Helpfully, 5 months ago, in a bid to stop what he felt was the moral decline of the nation, a Government Minister announced that women in short skirts were ‘just asking to be raped‘. Funnily enough that’s exactly what happened. Over the subsequent 2 months alone, rapes (pretty rare under normal circumstances) increased 900% and were only brought back under control by a threatening, but laughably-worded, retraction issued by the Ministry of Health and the Commissioner of Police.
Birth control and family planning information is available through the churches and a number of Aid Organisations but the newspapers were still full of the life-story of a 27 year old local pop star who died a week or so ago – leaving 10 wives and 14 children.
Front-page news for at least 2 days was that, after 16 years as a Member of Parliament, The President’s wife would not be standing for re-election next year. ‘It’s what God intended‘ she told the desperately disappointed reporters and officials at her press conference, who praised the many great projects in which she has been involved. Although she’s very disappointed not to be able to continue serving the people, she confirmed later in the article that she would be able to return quickly to Kampala at any time by helicopter if her advice is needed.
It seems she has a new role, working in an advisory capacity to a consortium of local entrepreneurs and land owners in North Western Uganda. It will no doubt be interesting to see what happens in that region over the next few years. Particularly since it holds the world-famous Murchison Falls National Park (under which has just been discovered a huge reserve of oil). Maybe it’ll be a Chinese oil or construction company helicopter for those trips back to Kampala.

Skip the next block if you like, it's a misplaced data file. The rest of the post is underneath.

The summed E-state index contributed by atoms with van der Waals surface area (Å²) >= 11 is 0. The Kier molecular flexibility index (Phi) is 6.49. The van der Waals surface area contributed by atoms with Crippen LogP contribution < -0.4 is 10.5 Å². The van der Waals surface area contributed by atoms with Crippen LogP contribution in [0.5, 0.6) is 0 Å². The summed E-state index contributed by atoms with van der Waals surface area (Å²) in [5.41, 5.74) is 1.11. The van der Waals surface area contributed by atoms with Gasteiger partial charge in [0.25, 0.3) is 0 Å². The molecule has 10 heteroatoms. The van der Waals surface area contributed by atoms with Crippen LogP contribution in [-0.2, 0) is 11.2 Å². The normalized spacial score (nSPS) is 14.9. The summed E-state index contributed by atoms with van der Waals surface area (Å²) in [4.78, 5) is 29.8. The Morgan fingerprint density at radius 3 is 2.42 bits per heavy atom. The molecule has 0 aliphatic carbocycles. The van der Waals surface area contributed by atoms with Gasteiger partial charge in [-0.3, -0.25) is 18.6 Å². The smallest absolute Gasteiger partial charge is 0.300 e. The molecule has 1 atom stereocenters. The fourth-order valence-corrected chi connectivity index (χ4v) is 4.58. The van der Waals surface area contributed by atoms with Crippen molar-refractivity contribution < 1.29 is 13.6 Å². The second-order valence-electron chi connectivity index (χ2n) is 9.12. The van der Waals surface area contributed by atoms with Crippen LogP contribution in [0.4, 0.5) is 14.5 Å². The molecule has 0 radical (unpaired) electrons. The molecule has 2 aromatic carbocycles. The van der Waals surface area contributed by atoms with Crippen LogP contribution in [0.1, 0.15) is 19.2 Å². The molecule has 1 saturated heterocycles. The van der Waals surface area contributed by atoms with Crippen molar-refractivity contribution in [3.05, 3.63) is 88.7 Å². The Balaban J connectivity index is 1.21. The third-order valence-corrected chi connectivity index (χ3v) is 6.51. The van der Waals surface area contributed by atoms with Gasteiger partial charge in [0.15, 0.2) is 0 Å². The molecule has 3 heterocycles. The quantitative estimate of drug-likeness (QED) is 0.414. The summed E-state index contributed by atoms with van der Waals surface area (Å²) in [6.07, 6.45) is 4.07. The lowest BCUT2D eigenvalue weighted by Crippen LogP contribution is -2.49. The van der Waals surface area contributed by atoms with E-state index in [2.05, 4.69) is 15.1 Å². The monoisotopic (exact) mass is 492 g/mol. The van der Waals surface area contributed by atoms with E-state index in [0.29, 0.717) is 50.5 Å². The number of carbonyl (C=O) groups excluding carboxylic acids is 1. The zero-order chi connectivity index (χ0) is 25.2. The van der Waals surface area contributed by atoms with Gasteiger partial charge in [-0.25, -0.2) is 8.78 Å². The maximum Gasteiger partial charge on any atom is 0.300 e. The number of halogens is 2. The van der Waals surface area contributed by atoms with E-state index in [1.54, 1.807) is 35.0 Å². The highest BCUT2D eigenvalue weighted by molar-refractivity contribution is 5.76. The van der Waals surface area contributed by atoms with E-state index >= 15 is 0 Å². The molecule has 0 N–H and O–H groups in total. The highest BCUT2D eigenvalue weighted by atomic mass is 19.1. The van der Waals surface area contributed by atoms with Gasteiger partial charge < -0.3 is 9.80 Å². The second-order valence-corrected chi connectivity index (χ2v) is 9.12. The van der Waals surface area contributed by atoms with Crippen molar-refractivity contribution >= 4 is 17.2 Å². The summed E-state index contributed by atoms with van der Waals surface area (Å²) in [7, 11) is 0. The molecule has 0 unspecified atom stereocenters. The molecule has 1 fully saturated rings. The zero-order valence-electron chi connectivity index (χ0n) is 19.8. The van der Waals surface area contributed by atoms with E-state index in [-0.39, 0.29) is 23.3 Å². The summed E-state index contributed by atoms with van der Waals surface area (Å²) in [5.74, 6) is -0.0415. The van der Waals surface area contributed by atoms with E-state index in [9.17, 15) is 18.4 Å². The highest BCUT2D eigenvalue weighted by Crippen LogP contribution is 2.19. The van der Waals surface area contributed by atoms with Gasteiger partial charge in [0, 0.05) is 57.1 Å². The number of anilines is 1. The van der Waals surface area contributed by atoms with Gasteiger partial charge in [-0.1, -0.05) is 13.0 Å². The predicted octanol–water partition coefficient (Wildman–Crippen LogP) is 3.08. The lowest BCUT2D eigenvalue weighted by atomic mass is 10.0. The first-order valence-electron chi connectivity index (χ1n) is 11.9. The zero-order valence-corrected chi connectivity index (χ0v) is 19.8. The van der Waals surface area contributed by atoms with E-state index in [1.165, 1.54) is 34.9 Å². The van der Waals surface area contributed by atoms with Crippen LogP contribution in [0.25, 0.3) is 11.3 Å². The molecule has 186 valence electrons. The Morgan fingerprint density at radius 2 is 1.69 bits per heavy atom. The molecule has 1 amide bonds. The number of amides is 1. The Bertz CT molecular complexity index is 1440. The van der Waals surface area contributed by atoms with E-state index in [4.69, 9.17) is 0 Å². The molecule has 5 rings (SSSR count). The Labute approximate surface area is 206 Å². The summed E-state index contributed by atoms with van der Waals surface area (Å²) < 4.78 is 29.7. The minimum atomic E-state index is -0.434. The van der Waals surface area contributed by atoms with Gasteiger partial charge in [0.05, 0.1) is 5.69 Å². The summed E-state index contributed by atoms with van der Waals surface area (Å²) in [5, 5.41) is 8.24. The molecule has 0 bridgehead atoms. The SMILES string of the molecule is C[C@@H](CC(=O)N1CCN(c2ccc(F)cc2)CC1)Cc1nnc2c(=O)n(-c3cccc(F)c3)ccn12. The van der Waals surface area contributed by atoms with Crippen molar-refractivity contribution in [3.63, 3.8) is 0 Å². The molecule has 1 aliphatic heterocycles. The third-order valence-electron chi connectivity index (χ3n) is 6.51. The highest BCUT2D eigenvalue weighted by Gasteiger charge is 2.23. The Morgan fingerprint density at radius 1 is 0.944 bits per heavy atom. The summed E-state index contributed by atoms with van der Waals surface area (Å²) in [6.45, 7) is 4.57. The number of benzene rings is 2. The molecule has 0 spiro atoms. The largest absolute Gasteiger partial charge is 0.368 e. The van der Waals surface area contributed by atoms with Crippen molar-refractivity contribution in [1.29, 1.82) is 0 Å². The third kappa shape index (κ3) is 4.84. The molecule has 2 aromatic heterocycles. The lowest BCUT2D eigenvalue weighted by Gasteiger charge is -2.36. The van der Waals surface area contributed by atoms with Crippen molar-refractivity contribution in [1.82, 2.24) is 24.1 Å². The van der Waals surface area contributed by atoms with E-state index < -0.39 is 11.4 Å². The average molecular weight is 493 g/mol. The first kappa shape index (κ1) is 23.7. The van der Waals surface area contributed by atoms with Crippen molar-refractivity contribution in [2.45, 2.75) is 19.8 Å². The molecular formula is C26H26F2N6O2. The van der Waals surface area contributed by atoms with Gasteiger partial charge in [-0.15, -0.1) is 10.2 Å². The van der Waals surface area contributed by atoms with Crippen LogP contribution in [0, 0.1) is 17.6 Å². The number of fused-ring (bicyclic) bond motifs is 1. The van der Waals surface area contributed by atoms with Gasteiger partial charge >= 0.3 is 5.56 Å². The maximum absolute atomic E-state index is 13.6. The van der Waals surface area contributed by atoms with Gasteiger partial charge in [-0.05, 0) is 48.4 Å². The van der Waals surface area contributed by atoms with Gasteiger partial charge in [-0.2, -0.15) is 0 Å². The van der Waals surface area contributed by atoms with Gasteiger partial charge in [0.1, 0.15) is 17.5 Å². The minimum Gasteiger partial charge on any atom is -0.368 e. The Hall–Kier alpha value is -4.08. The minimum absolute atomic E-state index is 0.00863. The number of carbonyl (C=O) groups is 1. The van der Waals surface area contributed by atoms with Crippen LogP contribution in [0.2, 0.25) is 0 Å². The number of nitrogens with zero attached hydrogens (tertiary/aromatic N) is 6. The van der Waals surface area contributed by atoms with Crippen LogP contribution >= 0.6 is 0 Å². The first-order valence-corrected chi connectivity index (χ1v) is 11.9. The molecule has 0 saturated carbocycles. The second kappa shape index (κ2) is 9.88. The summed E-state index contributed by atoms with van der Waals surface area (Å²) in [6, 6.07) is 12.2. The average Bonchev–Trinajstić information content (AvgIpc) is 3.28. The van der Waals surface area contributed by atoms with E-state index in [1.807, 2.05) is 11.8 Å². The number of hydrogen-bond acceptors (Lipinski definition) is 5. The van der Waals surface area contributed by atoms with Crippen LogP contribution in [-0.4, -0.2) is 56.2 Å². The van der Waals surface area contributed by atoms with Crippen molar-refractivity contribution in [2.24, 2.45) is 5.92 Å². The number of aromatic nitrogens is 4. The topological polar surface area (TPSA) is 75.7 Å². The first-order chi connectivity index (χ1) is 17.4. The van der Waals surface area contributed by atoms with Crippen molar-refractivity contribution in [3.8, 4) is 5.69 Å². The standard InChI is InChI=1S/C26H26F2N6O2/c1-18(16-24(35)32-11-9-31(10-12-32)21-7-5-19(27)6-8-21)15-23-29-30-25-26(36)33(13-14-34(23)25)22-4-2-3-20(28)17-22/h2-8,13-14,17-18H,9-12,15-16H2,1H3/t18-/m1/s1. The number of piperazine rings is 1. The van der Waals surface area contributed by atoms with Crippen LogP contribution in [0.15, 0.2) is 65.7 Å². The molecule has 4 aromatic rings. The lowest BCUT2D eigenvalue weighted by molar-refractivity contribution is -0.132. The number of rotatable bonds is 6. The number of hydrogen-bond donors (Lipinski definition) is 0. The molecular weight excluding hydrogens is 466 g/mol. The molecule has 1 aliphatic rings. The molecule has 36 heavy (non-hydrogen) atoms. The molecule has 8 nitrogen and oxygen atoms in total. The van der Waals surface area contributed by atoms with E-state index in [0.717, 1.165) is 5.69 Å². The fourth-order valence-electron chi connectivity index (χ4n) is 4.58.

Back in the real world…
… we’re still continuing with our AmahaWe Uganda Fuel Briquette programme with the team in Kasese. They’ve also have started a Kitchen-Garden training programme among rural communities and their Good Samaritan Centre now has 30 unemployed people in its full-time Vocational Training Programme.
In particular, women’s groups in the Rwenzori mountain villages have taken up these initiatives enthusiastically. They’re not likely to get electricity until after 2040. They’re unlikely to see much benefit from the oil discovered. They’re more likely to get a push-up bra from the government than a road. The need to do something positive about deforestation that is changing their environment and eroding their farmland is greater than ever. The projects they are involved in allow them to save every shilling possible on firewood and home-produced food. As a result they’re more able to send their children to school (even if only occasionally), put food on the table and buy medical treatment when they get sick.
More on those positive initiatives to come next time (now that I’ve got my rant out of my system).